Biomaterial surface chemistry and nanoscale topography are important for many potential applications in medicine and biotechnology as they strongly influence cell function, adhesion and proliferation. In this work, we present periodic surface structures generated by linearly polarized KrF laser light (248 nm) on polystyrene (PS) foils. These structures have a periodicity of 200-430 nm and a depth of 30-100 nm, depending on the angle of incidence of the laser beam. The changes in surface topography and chemistry were analysed by atomic force microscopy (AFM), advancing water contact-angle measurements, Fourier-transform infrared spectroscopy using an attenuated total reflection device (ATR-FTIR) and X-ray photoelectron spectroscopy (XPS). We show that the surface laser modification results in a significantly enhanced adhesion and proliferation of human embryonic kidney cells (HEK-293) compared to the unmodified polymer foil. Furthermore, we report on the alignment of HEK-293 cells, Chinese hamster ovary (CHO-K1) cells and skeletal myoblasts along the direction of the structures. The results indicate that the presence of nanostructures on the substrates can guide cell alignment along definite directions, and more importantly, in our opinion, that this alignment is only observed when the periodicity is above a critical periodicity value that is cell-type specific.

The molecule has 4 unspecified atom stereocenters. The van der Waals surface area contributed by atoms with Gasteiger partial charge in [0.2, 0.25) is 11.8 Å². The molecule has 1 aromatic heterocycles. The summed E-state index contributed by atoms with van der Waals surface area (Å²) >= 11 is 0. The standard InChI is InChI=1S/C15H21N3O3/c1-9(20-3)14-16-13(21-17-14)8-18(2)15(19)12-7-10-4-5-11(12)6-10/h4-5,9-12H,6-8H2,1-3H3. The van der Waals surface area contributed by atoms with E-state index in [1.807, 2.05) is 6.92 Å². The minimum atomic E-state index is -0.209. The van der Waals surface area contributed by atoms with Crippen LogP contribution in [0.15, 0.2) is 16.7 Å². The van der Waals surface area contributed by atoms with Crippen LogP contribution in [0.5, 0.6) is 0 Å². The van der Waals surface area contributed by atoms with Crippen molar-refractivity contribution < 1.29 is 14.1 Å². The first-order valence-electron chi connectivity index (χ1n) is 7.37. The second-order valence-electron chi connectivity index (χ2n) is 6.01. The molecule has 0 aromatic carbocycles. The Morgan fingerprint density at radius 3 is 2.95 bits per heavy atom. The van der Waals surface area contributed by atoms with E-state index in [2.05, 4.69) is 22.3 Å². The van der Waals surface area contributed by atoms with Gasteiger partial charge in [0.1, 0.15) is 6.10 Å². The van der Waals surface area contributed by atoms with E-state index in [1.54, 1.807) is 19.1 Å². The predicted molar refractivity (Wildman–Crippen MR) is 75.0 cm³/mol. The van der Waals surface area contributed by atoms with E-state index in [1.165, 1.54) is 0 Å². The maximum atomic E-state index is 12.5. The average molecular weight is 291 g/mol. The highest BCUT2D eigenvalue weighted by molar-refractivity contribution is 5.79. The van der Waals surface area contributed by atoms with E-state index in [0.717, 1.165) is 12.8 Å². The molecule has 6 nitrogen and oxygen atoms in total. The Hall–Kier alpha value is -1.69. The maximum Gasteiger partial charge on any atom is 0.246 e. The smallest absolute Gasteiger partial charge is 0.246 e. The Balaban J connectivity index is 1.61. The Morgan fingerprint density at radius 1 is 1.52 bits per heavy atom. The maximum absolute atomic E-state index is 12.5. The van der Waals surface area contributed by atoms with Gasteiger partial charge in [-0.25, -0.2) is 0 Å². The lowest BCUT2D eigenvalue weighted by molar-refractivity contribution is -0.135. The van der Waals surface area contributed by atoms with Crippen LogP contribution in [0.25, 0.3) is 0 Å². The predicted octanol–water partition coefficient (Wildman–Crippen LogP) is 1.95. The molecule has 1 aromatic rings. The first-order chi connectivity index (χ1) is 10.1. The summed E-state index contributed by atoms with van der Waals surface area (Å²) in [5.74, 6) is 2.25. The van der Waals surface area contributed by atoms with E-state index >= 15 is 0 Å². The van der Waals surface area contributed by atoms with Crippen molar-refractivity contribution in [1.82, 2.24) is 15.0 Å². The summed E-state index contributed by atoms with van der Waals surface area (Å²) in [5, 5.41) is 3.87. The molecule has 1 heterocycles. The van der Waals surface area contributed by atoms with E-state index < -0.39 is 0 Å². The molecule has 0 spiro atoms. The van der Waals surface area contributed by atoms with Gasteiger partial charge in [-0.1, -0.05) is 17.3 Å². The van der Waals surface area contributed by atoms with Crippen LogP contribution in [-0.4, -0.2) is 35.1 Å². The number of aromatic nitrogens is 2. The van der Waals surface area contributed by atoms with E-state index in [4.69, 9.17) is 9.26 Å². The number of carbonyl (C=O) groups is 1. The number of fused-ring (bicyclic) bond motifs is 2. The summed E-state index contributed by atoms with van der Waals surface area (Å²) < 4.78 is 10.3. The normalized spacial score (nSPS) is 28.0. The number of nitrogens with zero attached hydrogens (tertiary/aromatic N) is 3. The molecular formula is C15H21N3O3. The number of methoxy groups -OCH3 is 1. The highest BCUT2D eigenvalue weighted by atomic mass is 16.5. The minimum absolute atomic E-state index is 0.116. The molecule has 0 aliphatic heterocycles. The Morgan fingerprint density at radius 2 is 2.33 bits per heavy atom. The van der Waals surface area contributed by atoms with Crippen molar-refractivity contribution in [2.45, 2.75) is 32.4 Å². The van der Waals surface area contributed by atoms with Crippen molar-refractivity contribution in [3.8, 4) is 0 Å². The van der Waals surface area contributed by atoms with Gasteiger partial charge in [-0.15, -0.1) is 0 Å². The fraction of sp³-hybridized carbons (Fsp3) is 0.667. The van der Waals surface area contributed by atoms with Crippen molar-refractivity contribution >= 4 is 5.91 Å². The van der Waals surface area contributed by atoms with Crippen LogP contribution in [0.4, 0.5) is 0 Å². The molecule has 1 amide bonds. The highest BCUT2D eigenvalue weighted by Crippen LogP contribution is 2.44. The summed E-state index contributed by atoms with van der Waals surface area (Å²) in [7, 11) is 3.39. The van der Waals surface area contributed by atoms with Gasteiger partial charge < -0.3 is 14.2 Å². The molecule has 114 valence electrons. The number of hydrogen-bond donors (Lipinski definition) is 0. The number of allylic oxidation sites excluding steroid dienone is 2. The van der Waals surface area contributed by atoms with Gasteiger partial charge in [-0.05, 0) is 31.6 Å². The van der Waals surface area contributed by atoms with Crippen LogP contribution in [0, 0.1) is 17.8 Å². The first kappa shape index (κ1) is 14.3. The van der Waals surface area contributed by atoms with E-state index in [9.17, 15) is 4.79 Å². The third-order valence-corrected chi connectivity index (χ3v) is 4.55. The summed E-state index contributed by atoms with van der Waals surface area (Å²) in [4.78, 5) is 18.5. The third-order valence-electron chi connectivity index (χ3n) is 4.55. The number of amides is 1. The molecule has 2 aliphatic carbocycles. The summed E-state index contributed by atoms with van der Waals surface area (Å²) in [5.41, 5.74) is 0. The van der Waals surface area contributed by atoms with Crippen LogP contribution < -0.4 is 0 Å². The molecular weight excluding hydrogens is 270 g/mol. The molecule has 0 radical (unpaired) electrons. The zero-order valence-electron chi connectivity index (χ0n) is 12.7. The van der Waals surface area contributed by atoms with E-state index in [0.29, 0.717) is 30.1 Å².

|Seiten (von - bis)||1796-1806|
|Publikationsstatus||Veröffentlicht - Apr 2008|